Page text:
- Acceptable Targets: Established albinos as one of them.
- Accidental Innuendo: It was noted even at the time it was published that some of the symbolism and word choices were a bit suggestive, which Melville apparently didn't notice until later pointed out to him.
- Alternative Character Interpretation: Captain Ahab -- revenge-obsessed madman or Tragic Hero or Both.
- Crowning Moment of Awesome: Queequeg manages to harpoon an oil slick.
- Ho Yay:
- Ishmael and Queequeg. They're even "married".
- The most egregious examples of this appear in the chapter called "A Squeeze of the Hand", which is about the delights of immersing one's hands in sperm whale oil and kneading it to keep it liquid.
"Come; let us squeeze hands all round; nay, let us all squeeze ourselves into each other; let us squeeze ourselves universally into the very milk and sperm of kindness."
- Far, far more egregious are the detailed descriptions of Ishmael's and Queequeg's sleeping arrangements:
Upon waking next morning about daylight, I found Queequeg's arm thrown over me in the most loving and affectionate manner. You had almost thought I had been his wife.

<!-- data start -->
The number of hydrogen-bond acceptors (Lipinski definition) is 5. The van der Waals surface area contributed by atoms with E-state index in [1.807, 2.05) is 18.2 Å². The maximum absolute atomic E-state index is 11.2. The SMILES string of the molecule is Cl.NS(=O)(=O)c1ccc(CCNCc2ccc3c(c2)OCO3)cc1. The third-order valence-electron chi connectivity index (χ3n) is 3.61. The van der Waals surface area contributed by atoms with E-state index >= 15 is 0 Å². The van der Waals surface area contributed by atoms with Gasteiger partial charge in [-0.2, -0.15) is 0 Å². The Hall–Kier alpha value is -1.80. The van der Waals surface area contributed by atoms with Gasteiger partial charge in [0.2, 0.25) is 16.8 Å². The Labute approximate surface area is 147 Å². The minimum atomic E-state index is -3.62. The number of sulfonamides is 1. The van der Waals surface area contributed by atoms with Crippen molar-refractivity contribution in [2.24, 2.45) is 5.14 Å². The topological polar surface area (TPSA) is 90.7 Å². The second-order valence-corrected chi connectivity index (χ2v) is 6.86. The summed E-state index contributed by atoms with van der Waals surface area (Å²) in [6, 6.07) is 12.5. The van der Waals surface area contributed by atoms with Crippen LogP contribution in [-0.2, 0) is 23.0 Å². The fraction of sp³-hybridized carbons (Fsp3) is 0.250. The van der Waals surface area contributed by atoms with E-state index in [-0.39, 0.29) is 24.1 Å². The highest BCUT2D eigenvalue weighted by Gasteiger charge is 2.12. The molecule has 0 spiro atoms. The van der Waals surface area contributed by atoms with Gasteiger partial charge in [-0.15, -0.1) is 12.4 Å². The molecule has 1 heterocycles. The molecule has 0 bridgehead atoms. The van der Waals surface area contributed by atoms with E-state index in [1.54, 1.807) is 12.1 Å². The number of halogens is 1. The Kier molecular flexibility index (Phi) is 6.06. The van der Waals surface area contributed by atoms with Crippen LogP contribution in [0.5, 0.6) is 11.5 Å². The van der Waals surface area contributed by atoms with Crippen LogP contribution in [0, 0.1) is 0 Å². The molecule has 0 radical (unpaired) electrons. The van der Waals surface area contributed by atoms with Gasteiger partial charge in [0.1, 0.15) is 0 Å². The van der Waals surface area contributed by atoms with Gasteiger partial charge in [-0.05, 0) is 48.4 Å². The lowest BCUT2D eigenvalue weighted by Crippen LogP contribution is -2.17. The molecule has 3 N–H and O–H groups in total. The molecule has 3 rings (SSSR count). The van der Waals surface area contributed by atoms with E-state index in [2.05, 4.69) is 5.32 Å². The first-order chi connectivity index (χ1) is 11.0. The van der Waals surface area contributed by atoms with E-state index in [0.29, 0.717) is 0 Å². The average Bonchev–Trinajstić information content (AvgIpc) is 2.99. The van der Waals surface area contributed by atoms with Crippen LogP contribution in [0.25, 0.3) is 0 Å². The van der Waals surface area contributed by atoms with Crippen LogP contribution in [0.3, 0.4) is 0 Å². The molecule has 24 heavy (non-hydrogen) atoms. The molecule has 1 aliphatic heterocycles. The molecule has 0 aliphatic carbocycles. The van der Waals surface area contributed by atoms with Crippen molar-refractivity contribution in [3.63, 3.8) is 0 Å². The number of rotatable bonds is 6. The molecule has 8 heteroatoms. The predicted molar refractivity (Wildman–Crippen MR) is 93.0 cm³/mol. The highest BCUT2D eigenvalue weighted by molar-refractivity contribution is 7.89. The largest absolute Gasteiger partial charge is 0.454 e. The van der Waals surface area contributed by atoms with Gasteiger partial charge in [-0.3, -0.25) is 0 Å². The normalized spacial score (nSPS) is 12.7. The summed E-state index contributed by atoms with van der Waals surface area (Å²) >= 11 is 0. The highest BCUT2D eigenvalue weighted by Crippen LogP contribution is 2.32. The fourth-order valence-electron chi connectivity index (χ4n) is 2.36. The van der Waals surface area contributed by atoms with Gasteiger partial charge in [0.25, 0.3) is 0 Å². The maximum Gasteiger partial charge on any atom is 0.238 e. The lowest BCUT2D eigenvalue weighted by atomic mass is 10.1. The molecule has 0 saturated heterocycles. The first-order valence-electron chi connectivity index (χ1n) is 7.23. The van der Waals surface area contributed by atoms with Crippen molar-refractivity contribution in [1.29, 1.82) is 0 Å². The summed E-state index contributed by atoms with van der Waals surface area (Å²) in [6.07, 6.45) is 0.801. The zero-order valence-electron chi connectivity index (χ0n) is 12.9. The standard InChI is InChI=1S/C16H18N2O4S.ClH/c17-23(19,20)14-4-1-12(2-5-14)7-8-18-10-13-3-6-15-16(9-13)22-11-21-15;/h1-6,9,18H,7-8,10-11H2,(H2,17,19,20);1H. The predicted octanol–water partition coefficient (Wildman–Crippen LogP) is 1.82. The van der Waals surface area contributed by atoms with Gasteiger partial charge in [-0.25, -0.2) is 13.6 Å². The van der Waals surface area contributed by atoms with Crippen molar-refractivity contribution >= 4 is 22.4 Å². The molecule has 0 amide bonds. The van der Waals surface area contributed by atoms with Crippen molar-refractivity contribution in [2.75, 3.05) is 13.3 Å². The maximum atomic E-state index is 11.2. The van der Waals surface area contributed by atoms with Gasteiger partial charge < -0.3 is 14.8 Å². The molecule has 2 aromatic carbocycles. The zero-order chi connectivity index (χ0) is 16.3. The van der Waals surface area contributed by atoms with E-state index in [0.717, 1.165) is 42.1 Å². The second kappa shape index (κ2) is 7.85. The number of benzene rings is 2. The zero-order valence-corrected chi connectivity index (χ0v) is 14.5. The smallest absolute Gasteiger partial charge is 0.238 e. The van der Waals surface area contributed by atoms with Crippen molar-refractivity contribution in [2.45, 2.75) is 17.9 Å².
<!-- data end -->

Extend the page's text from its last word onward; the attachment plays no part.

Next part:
- Captain Ahab and Starbuck had a bit of this going on. Mixed with Foe Yay, since it's Starbuck who intended to shoot sleeping Ahab a little earlier.
“Starbuck, of late I’ve felt strangely moved to thee; ever since that hour we both saw—thou know’st what, in one another’s eyes".
- It Was His Sled: The ending.
- Mainstream Obscurity: Moby was a whale hunter. Everyone knows that. Not so many people have read the books.
- The Scrappy: Ishmael in the 2011 version
- Values Dissonance: Whether or not you approve of whaling, it is more controversial today than it was when Moby Dick was published, what with environmentalism and concern for endangered species.
- The story does explicitly discuss whether Man could hunt whales to extinction. Already their numbers are diminishing, but the author's opinion is that they'll avoid Man by swimming North to the icy oceans, and so will always be able to evade extermination. It's an opinion based on flawed biology; given better science it could have gone the other way. Even so, Melville gives consideration to it.
- Vindicated by History: This work in particular took several decades to attain the critical status it enjoys today.
- In the Reader's Digest: World's Best Reading edition, Thomas Fleming states in the Afterword that critics scoffed at the idea of someone going as far as Ahab did, and everyone around simply obeying...until they lived through World War I.